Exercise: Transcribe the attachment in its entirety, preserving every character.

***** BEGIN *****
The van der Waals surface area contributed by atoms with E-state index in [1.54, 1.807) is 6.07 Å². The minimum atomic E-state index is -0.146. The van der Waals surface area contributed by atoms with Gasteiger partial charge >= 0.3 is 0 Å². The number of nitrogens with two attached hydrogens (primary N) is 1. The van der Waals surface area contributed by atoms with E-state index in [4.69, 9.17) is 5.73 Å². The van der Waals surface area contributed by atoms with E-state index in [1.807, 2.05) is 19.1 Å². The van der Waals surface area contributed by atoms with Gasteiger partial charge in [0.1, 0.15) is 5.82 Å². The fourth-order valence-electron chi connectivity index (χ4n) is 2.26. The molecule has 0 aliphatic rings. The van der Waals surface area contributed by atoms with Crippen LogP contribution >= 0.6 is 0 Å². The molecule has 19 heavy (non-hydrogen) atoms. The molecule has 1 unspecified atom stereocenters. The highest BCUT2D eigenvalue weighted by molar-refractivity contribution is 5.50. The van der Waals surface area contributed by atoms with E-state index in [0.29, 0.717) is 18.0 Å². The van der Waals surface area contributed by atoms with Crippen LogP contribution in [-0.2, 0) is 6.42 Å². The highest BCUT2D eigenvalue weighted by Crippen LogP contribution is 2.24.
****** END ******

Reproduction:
The van der Waals surface area contributed by atoms with E-state index in [1.54, 1.807) is 6.07 Å². The minimum atomic E-state index is -0.146. The van der Waals surface area contributed by atoms with Gasteiger partial charge >= 0.3 is 0 Å². The number of nitrogens with two attached hydrogens (primary N) is 1. The van der Waals surface area contributed by atoms with E-state index in [4.69, 9.17) is 5.73 Å². The van der Waals surface area contributed by atoms with E-state index in [1.807, 2.05) is 19.1 Å². The van der Waals surface area contributed by atoms with Gasteiger partial charge in [0.1, 0.15) is 5.82 Å². The fourth-order valence-electron chi connectivity index (χ4n) is 2.26. The molecule has 0 aliphatic rings. The van der Waals surface area contributed by atoms with Crippen LogP contribution >= 0.6 is 0 Å². The molecule has 19 heavy (non-hydrogen) atoms. The molecule has 1 unspecified atom stereocenters. The highest BCUT2D eigenvalue weighted by molar-refractivity contribution is 5.50. The van der Waals surface area contributed by atoms with E-state index in [0.29, 0.717) is 18.0 Å². The van der Waals surface area contributed by atoms with Crippen LogP contribution in [-0.2, 0) is 6.42 Å². The highest BCUT2D eigenvalue weighted by Crippen LogP contribution is 2.24.